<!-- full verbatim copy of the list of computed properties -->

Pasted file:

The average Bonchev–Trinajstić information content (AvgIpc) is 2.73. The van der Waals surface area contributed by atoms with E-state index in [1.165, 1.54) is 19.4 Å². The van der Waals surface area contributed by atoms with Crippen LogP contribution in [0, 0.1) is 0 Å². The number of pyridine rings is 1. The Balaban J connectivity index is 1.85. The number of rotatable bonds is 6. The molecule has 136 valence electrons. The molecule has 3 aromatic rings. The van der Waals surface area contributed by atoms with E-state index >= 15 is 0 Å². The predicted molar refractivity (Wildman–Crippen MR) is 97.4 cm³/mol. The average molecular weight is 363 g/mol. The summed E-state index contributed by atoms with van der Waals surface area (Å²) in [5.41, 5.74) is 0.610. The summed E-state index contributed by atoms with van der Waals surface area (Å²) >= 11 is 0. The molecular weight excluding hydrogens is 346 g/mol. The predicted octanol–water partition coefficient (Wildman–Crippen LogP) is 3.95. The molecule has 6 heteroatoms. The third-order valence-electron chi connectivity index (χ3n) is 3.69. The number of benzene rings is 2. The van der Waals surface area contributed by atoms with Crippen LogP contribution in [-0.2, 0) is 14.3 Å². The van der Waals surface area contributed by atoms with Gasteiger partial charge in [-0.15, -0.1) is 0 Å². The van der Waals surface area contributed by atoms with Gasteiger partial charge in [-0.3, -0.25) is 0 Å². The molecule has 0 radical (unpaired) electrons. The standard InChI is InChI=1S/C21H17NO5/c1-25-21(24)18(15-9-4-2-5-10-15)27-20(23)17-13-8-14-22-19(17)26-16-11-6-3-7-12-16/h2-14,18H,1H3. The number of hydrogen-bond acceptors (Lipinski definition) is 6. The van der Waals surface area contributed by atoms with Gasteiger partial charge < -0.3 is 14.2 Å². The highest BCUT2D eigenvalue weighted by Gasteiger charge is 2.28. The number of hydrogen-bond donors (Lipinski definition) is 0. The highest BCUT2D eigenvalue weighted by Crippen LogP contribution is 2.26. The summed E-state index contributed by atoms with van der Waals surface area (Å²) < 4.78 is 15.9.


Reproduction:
The average Bonchev–Trinajstić information content (AvgIpc) is 2.73. The van der Waals surface area contributed by atoms with E-state index in [1.165, 1.54) is 19.4 Å². The van der Waals surface area contributed by atoms with Crippen LogP contribution in [0, 0.1) is 0 Å². The number of pyridine rings is 1. The Balaban J connectivity index is 1.85. The number of rotatable bonds is 6. The molecule has 136 valence electrons. The molecule has 3 aromatic rings. The van der Waals surface area contributed by atoms with E-state index >= 15 is 0 Å². The predicted molar refractivity (Wildman–Crippen MR) is 97.4 cm³/mol. The average molecular weight is 363 g/mol. The summed E-state index contributed by atoms with van der Waals surface area (Å²) in [5.41, 5.74) is 0.610. The summed E-state index contributed by atoms with van der Waals surface area (Å²) >= 11 is 0. The molecular weight excluding hydrogens is 346 g/mol. The predicted octanol–water partition coefficient (Wildman–Crippen LogP) is 3.95. The molecule has 6 heteroatoms. The third-order valence-electron chi connectivity index (χ3n) is 3.69. The number of benzene rings is 2. The van der Waals surface area contributed by atoms with Crippen LogP contribution in [-0.2, 0) is 14.3 Å². The van der Waals surface area contributed by atoms with Gasteiger partial charge in [-0.15, -0.1) is 0 Å². The van der Waals surface area contributed by atoms with Gasteiger partial charge in [-0.3, -0.25) is 0 Å². The molecule has 0 radical (unpaired) electrons. The standard InChI is InChI=1S/C21H17NO5/c1-25-21(24)18(15-9-4-2-5-10-15)27-20(23)17-13-8-14-22-19(17)26-16-11-6-3-7-12-16/h2-14,18H,1H3. The number of hydrogen-bond acceptors (Lipinski definition) is 6. The van der Waals surface area contributed by atoms with Gasteiger partial charge < -0.3 is 14.2 Å². The highest BCUT2D eigenvalue weighted by Gasteiger charge is 2.28. The number of hydrogen-bond donors (Lipinski definition) is 0. The highest BCUT2D eigenvalue weighted by Crippen LogP contribution is 2.26. The summed E-state index contributed by atoms with van der Waals surface area (Å²) < 4.78 is 15.9.